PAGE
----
Some researchers have noticed the resemblance of different styles of petroglyphs across different continents; while it is expected that all people would be inspired by their surroundings, it is harder to explain the common styles. This could be mere coincidence, an indication that certain groups of people migrated widely from some initial common area, or indication of a common origin. Many of the geometric patterns (known as form constants) which recur in petroglyphs and cave paintings have been shown to be "hard-wired" into the human brain; they frequently occur in visual disturbances and hallucinations brought on by drugs, migraine and other stimuli. More controversial explanations this phenomenon are grounded in Jungian psychology and the views of Mircea Eliade. According to these theories it is possible that the similarity of petroglyphs (and other atavistic or archetypal symbols) from different cultures and continents is a result of the genetically inherited structure of the human brain.

Petroglyph images have deep cultural and religious significance for the societies that created them and in many cases this significance remains in place among their descendants as well. Shown here are animal rock paintings from Kakadu Park in Australia.

A geoglyph is a large design or motif produced on the ground and typically formed by clastic rocks or similarly durable elements of the landscape, such as stones, stone fragments, live trees, gravel, or earth. A positive geoglyph is formed by the arrangement and alignment of materials on the ground, while a negative geoglyph is formed by removing patinated clasts to expose unpatinated ground.

Cro-magnon figurines: The Venus of Hohle Fels is an Upper Paleolithic figurine of a woman hewn from the ivory of a mammoth tusk which is dated to between 35,000 and 40,000 years ago, belonging to the early Aurignacian, which is associated with the earliest presence of Cro-Magnon in Europe. This female figure is the oldest undisputed example of a depiction of a human being yet discovered. (left) The lion-headed figurine is the oldest-known zoomorphic sculpture in the world, and the oldest-known uncontested example of figurative art. It has been determined to be between 35,000 and 40,000 years old by carbon dating, and is thus associated with the archaeological Aurignacian culture. (right)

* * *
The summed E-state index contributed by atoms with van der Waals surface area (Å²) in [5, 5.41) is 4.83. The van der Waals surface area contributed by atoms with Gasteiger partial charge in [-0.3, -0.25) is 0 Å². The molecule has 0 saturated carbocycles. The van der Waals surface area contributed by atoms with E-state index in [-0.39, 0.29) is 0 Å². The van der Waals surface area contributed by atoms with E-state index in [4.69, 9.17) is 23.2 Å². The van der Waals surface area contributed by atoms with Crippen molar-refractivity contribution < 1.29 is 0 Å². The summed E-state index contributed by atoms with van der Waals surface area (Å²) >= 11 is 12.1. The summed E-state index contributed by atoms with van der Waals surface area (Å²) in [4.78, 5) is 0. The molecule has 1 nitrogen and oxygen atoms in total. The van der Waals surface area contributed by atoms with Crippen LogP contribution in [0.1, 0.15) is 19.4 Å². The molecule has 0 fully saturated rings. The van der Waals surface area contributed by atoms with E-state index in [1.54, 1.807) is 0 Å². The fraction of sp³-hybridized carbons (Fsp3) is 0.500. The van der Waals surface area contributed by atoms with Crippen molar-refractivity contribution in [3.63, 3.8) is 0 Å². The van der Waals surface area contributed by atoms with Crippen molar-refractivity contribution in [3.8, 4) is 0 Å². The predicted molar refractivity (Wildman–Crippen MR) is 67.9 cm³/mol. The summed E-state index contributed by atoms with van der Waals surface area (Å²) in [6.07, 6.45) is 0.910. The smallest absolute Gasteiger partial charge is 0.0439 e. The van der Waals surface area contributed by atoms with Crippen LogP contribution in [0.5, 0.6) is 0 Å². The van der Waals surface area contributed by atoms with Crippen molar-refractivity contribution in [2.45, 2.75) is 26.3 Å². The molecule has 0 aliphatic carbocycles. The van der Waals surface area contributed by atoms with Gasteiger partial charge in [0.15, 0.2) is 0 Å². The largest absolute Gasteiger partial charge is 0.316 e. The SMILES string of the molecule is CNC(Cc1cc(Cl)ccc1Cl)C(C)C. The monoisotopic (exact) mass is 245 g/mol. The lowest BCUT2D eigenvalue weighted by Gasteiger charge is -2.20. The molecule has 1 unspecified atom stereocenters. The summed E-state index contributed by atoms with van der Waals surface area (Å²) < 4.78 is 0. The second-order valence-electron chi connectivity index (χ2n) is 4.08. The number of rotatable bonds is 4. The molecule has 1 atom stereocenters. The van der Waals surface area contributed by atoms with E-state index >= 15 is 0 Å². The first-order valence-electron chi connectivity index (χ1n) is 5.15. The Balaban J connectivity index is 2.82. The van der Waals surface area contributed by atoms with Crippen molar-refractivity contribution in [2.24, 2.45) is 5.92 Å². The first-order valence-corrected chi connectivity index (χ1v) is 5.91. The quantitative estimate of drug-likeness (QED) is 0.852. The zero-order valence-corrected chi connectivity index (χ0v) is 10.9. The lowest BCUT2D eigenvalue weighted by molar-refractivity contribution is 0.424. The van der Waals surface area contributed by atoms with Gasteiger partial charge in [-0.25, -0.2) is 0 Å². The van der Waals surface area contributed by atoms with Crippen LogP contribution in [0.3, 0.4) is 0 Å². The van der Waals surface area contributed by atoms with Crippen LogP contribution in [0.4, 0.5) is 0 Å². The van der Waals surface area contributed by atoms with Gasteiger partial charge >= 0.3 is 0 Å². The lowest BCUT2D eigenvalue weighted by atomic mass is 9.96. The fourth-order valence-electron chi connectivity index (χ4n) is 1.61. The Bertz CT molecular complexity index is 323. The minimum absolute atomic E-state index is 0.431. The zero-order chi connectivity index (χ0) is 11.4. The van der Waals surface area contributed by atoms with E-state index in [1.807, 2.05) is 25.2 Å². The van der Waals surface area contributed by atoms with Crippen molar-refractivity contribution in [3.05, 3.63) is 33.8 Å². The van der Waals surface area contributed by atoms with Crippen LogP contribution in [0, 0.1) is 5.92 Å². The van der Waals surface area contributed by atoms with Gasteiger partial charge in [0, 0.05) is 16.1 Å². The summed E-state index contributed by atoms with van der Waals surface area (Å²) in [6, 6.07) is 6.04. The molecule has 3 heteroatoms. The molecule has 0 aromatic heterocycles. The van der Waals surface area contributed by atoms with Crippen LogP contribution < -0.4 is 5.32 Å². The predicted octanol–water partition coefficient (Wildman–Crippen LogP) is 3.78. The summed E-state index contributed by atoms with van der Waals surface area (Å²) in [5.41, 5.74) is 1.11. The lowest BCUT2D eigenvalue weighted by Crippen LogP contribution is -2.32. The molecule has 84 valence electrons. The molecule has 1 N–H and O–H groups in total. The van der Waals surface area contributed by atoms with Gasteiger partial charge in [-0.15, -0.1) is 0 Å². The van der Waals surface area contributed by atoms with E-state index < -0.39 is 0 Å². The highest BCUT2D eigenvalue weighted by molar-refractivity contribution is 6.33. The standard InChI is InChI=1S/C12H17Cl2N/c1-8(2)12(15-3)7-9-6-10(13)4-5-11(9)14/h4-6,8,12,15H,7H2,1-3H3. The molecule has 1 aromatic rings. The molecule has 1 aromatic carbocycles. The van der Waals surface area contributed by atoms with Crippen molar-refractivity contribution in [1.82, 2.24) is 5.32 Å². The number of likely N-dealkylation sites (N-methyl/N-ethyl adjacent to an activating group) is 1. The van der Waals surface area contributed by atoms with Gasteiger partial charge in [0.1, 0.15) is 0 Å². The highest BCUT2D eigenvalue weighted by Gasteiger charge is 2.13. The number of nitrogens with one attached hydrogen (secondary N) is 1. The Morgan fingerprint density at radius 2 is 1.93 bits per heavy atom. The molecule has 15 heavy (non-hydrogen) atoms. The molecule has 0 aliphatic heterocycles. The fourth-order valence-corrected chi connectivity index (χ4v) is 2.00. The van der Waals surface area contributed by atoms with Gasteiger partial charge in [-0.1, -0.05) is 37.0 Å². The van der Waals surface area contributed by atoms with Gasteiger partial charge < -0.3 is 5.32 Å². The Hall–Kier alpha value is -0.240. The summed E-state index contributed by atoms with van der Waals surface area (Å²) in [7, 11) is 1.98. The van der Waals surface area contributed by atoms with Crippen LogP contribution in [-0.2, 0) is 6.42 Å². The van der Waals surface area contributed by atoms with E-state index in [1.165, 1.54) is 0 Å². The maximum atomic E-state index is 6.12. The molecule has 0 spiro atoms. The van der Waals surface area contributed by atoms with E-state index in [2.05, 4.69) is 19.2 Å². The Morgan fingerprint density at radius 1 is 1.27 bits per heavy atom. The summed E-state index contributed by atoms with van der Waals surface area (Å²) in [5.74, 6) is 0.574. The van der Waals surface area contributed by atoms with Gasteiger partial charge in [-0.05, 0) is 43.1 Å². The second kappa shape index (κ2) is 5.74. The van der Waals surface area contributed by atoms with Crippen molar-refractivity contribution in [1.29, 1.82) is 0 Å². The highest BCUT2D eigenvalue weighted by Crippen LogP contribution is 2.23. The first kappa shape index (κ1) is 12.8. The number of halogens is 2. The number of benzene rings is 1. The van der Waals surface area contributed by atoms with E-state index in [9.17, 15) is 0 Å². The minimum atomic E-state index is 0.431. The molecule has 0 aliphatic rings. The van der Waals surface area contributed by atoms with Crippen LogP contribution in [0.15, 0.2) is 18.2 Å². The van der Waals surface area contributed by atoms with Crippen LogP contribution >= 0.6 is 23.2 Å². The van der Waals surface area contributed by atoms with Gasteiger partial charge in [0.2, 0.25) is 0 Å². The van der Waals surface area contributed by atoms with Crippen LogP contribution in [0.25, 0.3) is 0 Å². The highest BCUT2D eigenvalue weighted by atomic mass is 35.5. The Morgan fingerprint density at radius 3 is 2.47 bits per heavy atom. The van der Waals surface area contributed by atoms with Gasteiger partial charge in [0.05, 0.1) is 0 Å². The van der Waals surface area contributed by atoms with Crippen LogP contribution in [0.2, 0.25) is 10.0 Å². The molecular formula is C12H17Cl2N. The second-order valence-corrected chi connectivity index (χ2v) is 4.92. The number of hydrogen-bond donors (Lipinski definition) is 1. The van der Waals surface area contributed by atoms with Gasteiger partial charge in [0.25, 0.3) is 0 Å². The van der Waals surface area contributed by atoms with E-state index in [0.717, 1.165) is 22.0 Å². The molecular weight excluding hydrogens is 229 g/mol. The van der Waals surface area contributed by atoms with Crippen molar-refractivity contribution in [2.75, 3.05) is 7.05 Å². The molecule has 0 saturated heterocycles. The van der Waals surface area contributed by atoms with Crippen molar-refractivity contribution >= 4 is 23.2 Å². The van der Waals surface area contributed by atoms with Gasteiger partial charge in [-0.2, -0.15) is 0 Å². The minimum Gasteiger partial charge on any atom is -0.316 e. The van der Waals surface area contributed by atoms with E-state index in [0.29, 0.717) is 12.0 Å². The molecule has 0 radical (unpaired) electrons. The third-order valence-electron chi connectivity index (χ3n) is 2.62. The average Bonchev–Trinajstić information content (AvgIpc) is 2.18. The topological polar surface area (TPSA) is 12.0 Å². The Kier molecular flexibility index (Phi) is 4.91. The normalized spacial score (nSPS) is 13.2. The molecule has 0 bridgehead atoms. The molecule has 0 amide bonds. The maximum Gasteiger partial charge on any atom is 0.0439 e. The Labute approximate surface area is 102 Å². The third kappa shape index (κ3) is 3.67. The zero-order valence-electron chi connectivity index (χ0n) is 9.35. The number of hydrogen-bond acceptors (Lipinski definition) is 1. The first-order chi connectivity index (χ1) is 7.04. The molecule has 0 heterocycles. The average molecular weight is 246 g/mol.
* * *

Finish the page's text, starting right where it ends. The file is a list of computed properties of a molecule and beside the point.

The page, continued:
The Nazca Lines are a series of ancient geoglyphs in the Nazca Desert, in southern Peru. The high, arid plateau stretches more than 80 km between the towns of Nazca and Palpa on the Pampas de Jumana, about 400 km south of Lima. Because of its isolation and the dry, windless, stable climate of the plateau, the lines have mostly been naturally preserved. Scholars believe the Nazca Lines were created by the Nazca culture between 500 B.C. and A.D. 500. Hundreds of figures are simple lines and geometric shapes; more than 70 are designs of animals, or human figures. The designs are shallow lines made in the ground by removing the reddish pebbles and uncovering the whitish/grayish ground beneath. The largest figures are up to 370 m long. Scholars differ in interpreting the purpose of the designs but, in general, they ascribe religious significance to them.